By a clever process of legal drafting, the Government of India has now radically altered the constitutional position of J&K without so much as consulting her elected representatives. For this reason, the President’s declaration repealing Article 370 of Constitution of India, which relies on the resolutions of both Houses of Parliament instead of the State legislature of J&K, violates the spirit of Article 370 of the Constitution, though perhaps not its letter.

Since Jammu & Kashmir is an integral part of India, keeping in view Federalism and the unique history of the State joining the Indian Union, the State of Jammu & Kashmir has been given some autonomy under Article 370 of Constitution of India.

Article 370 of Constitution of India is certainly not an issue of integration; it is an issue of granting autonomy or federalism. Those who advocate its deletion are more concerned with uniformity rather than integration. Uniformity and integration are not the one and the same. Preservation of diversity and granting autonomy indeed lead to lasting integration.

Written By: Damini Singh Chauhan - Semester 9th, The Law School, University of Jammu.
Email: [email protected]


Articles on 370 Jammu and Kashmir Special Status

  1. Abrogation of Article 370 of Constitution of India consistent with the Principles of Indian Federalism
  2. Amendment in Article 370 of Indian Constitution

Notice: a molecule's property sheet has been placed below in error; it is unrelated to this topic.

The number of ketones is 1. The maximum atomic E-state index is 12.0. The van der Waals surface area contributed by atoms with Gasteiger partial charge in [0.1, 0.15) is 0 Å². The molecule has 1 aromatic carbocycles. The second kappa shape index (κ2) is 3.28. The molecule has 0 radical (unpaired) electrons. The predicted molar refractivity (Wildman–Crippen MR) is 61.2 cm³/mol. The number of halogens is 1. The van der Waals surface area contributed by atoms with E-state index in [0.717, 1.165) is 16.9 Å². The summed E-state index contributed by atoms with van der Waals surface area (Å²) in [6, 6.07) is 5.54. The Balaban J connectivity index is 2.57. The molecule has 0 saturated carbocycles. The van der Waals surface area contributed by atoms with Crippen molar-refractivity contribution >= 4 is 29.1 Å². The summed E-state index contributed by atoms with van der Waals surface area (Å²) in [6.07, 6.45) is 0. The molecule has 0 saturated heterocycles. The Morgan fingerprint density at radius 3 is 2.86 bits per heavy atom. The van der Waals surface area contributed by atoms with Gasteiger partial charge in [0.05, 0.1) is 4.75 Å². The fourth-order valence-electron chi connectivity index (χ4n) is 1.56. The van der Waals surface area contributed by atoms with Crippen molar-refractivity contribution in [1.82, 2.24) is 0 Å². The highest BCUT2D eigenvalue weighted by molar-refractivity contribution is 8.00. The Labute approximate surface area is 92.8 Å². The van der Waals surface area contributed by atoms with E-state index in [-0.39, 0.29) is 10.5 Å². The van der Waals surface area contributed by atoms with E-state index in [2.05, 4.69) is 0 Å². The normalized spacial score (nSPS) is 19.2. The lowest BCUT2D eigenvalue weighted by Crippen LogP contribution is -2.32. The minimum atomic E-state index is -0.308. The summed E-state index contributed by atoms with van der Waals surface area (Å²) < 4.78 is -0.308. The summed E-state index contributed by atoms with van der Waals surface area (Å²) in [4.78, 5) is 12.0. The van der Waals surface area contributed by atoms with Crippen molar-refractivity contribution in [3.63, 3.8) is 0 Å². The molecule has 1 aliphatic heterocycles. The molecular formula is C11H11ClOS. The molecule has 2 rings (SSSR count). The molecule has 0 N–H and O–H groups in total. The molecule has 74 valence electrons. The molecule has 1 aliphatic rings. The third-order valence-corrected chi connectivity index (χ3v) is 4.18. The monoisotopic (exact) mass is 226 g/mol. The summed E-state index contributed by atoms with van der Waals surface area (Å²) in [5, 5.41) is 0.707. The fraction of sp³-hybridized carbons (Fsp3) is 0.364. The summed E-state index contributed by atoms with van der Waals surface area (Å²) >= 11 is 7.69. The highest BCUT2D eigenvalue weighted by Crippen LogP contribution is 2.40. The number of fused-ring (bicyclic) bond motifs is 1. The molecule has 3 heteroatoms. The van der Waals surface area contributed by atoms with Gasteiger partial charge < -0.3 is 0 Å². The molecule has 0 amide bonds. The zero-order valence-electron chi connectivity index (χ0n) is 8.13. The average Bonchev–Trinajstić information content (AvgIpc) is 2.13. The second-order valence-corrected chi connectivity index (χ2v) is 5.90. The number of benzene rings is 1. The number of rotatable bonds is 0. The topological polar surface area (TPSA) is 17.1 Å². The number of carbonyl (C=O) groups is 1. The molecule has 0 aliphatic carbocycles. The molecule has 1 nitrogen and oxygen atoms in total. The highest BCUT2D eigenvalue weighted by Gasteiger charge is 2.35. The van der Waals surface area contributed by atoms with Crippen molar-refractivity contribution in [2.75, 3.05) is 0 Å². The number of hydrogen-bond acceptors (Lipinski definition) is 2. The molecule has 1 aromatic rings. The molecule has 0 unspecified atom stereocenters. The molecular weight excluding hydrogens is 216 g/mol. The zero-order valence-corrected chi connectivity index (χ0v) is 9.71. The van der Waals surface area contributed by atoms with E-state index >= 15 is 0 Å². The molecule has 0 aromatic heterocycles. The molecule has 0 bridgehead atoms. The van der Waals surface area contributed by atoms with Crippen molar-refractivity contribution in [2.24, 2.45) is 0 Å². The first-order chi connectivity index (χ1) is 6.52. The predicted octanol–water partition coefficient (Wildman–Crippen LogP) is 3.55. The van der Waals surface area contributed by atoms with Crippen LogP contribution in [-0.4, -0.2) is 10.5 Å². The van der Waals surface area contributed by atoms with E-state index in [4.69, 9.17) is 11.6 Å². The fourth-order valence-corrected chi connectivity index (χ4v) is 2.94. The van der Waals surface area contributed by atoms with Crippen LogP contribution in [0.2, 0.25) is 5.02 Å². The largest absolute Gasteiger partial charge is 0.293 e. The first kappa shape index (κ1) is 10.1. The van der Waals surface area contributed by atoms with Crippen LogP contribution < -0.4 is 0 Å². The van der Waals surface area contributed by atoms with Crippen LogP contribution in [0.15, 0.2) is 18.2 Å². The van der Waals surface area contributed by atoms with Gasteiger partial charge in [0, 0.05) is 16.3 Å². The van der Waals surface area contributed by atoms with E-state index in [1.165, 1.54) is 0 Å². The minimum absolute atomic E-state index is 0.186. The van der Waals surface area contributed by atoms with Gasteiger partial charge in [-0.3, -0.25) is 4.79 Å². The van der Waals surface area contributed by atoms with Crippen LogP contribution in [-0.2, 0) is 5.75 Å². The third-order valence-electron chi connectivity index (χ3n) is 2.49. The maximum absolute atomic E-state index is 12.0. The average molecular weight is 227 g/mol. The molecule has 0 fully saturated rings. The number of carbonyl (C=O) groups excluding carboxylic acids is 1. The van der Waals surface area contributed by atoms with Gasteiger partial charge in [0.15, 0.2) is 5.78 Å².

3. The Emergence of New Jammu And Kashmir
  4. Whether Abrogation of Article 370 And Bifurcation of State of J and K Is Legitimate Or Not?
  5. Articles 370 and 35A of the Constitution of India have now been Buried Ultimately
  6. Does Scrapping of Art 370 Poses A Threat to Asymmetrical Federalism In India
  7. Amendment of Article 370 And Issues Arising Thereof
  8. It Is Not About Bhoomi Maatr It Is About Maatr Bhoomi Revocation of Article 370 And Article 35-A
  9. Jammu And Kashmir No More Special
  10. Brief on Article 370 And President Order Dated 05/08/2019
  11. Legal History of Article 370 and 35A and Current Status
  12. Article 35-A A Biggest Fraud on Constitution of India
  13. Temporary provision about Jammu & Kashmir
  14. Integration of J&K With India Is Now Full And Final
  15. Jammu and Kashmir HC Upholds PM's Employment Package (2009) For Kashmiri Pandits Living In The Valley
  16. J&K Now Stands Fully And Firmly Integrated With India
  17. Daring Resolve Taken By Centre on Jammu And Kashmir
  18. The Jammu and Kashmir Reservation (Second Amendment) Bill, 2019 and The Jammu and Kashmir Re organization Bill, 2019